This post is part two in a two-part blog series written by Ryan MacCarrigan, founding principal at LeanStudio.
A common early challenge in dashboard development is figuring out when the dashboard will appear in a user flow. If multiple use-cases for the dashboard are known for multiple end users, then the best way to design the dashboard to account for this is through a persona-segmented approach.
Some designers assume it’s best to start by building a one-size-fits-all version of the dashboard that lets users customize features and layouts on their own. While it’s true that some motivated users will invest the time to customize their dashboards, many others will churn without experiencing the product’s full potential.
The reality is, for most new users, the prospect of having to invest in customization can feel daunting. Some users may not ever experience “first success” with the product if the functionality of the dashboard is not immediately apparent to them the first time they interact with it. The best way to accelerate these users to “first success” is through dashboard personalization which can be achieved by asking key questions during the onboarding process.
Personas are also essential because they include details about observed behaviors — how do users currently solve their pain points using other tools or work arounds? This data can be collected through in situ observation of their current step-by-step workflow or tool usage. These observations are important because users often struggle to clarify what their actual needs are when asked. We shouldn’t always expect accurate answers when users are asked to recall past behaviors. Personas help fill in these gaps.
Of course, it should go without saying that good dashboard design—all product design for that matter—should begin with this user-centered mindset whether you use personas or not.
User Experience Design Best Practices
Understanding of basic design heuristics is also an important part of the dashboard design process. Jakob Nielsen’s design heuristics are a great starting point for thinking about the visual and functional relationships among dashboard elements, which can lead to many useful questions and the identification of opportunities for improvement.
What kind of chart and accompanying color palette would best represent the information in a way that matches accepted design patterns? How detailed do the labels need to be in this widget? What happens if we double-click the widget? Was it apparent that additional features or functionality were embedded?
Does the visual layout of the dashboard change in real-time if we alter its display settings? How can we quickly switch between saved layouts, or return to the default layout, without causing anxiety? Do we permit custom layouts to be saved in a distinct way from system-generated or templated layouts? Are templates derived from the known behaviors of a common set of users, or are they generated dynamically from the answers to key questions during onboarding, or some other behavioral metrics tracked in the product?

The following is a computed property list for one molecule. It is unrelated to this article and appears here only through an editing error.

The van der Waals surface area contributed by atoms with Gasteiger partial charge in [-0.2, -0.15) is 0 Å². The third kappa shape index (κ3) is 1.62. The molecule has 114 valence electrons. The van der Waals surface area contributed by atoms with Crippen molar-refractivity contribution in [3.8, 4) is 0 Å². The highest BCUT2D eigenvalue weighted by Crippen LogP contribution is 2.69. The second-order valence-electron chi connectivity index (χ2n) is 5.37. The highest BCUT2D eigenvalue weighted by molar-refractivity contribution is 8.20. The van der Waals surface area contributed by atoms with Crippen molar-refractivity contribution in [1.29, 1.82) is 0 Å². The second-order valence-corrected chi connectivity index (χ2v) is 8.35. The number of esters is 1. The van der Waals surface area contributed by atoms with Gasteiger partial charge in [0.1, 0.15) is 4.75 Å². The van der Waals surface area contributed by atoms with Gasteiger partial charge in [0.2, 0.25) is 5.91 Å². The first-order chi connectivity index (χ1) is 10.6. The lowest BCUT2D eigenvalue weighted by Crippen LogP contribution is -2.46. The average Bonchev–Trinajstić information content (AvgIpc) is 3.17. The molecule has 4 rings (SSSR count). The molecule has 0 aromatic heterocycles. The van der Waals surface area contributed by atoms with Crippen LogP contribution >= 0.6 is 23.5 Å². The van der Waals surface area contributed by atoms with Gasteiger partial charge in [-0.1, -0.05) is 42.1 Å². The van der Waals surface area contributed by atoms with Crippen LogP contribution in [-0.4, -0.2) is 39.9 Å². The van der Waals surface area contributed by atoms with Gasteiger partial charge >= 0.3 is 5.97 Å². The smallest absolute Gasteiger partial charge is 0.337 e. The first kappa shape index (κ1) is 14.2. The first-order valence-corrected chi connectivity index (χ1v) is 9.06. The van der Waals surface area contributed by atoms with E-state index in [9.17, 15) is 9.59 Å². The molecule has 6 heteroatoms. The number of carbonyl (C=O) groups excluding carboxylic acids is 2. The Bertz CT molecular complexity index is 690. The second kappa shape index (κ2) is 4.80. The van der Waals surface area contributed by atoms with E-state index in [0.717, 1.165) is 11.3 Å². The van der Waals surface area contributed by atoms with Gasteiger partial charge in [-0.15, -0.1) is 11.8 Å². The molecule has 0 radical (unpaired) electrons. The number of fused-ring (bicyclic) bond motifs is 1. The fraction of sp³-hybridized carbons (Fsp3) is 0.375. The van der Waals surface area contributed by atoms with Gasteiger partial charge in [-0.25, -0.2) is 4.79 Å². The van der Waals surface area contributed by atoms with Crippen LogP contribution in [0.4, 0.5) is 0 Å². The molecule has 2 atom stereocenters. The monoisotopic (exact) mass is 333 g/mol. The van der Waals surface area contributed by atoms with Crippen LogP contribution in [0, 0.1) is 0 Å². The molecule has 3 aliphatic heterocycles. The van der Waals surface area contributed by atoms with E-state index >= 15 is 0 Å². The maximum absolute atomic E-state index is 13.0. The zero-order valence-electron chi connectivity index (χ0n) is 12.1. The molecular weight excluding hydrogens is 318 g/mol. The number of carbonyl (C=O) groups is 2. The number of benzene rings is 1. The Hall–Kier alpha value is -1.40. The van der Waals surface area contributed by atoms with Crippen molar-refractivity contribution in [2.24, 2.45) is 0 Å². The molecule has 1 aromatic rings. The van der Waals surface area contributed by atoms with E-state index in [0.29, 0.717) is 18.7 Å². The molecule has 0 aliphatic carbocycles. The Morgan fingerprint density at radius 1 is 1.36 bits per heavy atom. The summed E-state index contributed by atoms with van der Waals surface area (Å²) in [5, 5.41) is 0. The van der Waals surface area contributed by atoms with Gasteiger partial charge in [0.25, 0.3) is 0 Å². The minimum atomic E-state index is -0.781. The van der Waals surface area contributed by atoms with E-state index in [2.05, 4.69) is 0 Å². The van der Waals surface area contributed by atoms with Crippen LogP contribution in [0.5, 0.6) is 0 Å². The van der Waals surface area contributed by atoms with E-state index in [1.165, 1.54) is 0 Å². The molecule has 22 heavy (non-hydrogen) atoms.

Thinking through these questions and the design heuristics behind them is an important part in the process of creating a great user experience.
Relationship Between Dashboard UX and User Onboarding
The role of a dashboard in promoting user engagement is not discussed nearly enough, even though dashboards are often the first thing new users see after they’ve been onboarded, or the last thing they see before logging off or switching to another browser tab. For this reason, it’s fair to say the dashboard is the beating heart of the product.
We can’t lose sight of the relationship between the effects of cognitive load, the technical needs of our target users, our desire to promote long-term user engagement, and the need to reduce churn rates of recently onboarded users. Frequent usability tests and interviews with new users will show us whether they truly see and understand the function and value of the dashboard. And whether onboarding has been designed to facilitate “first success” quickly.
The dashboard creates a window into the soul of the product—if that window is blurry or broken, it will lead to a loss of users that could have been prevented.
Good dashboard design isn’t just about understanding your users and your user flows. It’s about surfacing the right information for the right set of users at the right time. Given the tech-savvy nature of users, dashboards aren’t going anywhere any time soon. Whether you’re just using a spreadsheet as a dashboard, or interacting daily with a dashboard hosted on a SaaS platform, it’s worth investing in UX that keeps your customers happy for a long time.
Written with editorial assistance from Sarah Han, Medill School of Journalism, Northwestern University.